Cases turn on their facts. Lawyers depend on both the law and the specific circumstances of their client’s case to make a convincing argument for their client. This makes the discovery process, where the available information is sifted through to identify relevant evidence, a crucial step in any case.  

However, discovery is by its nature a slow and laborious process. Countless hours are spent digging through documents, emails and other such sources, searching for the key factors which may make or break a case. This “time-drain” has been exacerbated by the digitalisation of work, which has exponentially increased the volume of documents that lawyers have to analyse. In addition, it is typically the junior lawyers who are delegated to do the discovery task — which explains the television stereotype of young lawyers poring over cartons and cartons of documents late into the night. 

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LawTech.Asia – Internship Portal

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As part of our plans to help the development of talent in Singapore’s legal tech scene, LawTech.Asia is proud and honoured to announce the opening pilot of our very own Internship Portal.

The Internship Portal puts together internship opportunities available in firms and companies in the legal tech space. As a natural extension of our core product, the Portal provides a convenient entry point for students, lawyers and those interested in legal technology to quickly find avenues to develop their interests quickly and easily.

If you have been interested to explore legal technology for some time but are not sure which companies are offering internship positions, then this Portal is for you!

We will continue to develop the Portal together with our partner firms and stakeholders. In this regard, we’d like to sincerely thank Asia Law Network, the Future Law Innovation Programme (FLIP), INTELLLEX, Legalese, Lex Quanta, and Rajah & Tann Technologies for partnering us in making this Portal possible.

The Internship Portal can be found here. If you are interested to find out how to have your legal tech company listed in the Portal, feel free to reach out to us through our Contact Us page.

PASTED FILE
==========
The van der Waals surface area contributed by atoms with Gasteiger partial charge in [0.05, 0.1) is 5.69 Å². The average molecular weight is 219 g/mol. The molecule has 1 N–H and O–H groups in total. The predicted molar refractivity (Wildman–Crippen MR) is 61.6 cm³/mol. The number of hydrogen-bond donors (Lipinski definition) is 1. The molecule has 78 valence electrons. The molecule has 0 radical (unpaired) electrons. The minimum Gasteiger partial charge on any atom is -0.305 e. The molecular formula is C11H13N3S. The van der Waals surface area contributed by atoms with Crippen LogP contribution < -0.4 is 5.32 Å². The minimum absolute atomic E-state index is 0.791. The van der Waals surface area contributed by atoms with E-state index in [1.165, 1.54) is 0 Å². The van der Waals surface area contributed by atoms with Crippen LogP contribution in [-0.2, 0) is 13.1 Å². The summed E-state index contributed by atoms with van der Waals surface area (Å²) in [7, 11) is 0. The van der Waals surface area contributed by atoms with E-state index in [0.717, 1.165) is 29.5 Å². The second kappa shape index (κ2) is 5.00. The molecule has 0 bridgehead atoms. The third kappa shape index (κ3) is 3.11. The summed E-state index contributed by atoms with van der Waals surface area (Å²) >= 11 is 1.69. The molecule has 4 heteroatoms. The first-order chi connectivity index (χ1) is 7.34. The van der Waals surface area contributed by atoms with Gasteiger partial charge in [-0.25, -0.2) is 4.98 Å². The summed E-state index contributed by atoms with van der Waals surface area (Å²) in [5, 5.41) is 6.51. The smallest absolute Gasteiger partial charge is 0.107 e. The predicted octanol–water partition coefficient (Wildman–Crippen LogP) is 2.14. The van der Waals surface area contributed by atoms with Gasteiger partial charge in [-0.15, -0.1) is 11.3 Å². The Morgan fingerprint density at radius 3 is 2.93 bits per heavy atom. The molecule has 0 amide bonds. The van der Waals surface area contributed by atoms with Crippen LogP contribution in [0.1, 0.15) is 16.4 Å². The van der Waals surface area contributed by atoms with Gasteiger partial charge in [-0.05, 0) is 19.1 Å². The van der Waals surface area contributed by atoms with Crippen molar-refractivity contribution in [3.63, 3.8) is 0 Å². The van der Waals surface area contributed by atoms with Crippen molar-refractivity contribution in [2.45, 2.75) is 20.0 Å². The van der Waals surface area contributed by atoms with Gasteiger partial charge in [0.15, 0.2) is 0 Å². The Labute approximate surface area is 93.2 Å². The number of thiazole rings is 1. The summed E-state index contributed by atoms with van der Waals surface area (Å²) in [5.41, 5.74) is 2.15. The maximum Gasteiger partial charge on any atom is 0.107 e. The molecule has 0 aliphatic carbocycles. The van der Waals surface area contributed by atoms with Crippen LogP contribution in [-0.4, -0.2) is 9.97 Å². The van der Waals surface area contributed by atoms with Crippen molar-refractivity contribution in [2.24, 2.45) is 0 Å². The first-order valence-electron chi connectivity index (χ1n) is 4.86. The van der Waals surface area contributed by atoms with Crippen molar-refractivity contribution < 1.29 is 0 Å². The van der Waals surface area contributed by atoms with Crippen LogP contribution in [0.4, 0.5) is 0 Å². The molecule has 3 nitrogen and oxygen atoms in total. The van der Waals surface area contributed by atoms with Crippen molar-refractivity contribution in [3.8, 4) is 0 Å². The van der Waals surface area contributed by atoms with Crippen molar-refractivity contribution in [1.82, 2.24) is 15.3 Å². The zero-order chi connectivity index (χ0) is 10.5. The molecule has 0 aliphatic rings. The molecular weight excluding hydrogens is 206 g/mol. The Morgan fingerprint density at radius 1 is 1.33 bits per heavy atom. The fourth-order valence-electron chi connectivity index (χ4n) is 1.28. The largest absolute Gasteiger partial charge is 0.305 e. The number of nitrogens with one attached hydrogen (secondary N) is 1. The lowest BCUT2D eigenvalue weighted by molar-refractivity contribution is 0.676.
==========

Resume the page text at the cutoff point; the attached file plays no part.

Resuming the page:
#LegalHackers Profile: Kanan Dhru, Legal Hackers India

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Interview by Swathi Bhat | Edited by Amelia Chew

In November 2018, LawTech.Asia co-organised the inaugural APAC Legal Hackers Summit alongside Singapore Legal Hackers and the Singapore Academy of Law’s Future Law Innovation Programme (FLIP), bringing together Legal Hackers chapter organisers in the region to share insights on legal innovation across APAC. Legal Hackers is a global movement of lawyers, policymakers, designers, technologists, and academics who explore issues and opportunities where technology can improve and inform the practice of law, and where law, legal practice, and policy can adapt to rapidly changing technology. In this series, we profile Legal Hackers chapter organisers who are driving legal innovation in their cities.  

LawTech.Asia had the chance to catch up with Kanan Dhru, Founder of Lawtoons, LawForMe and Research Foundation for Governance in India, and chapter organiser at Legal Hackers India, who was not able to attend the APAC Legal Hackers Summit due to work commitments. Here, she shares her insights on LegalTech projects in India and the role of technology in the legal sector.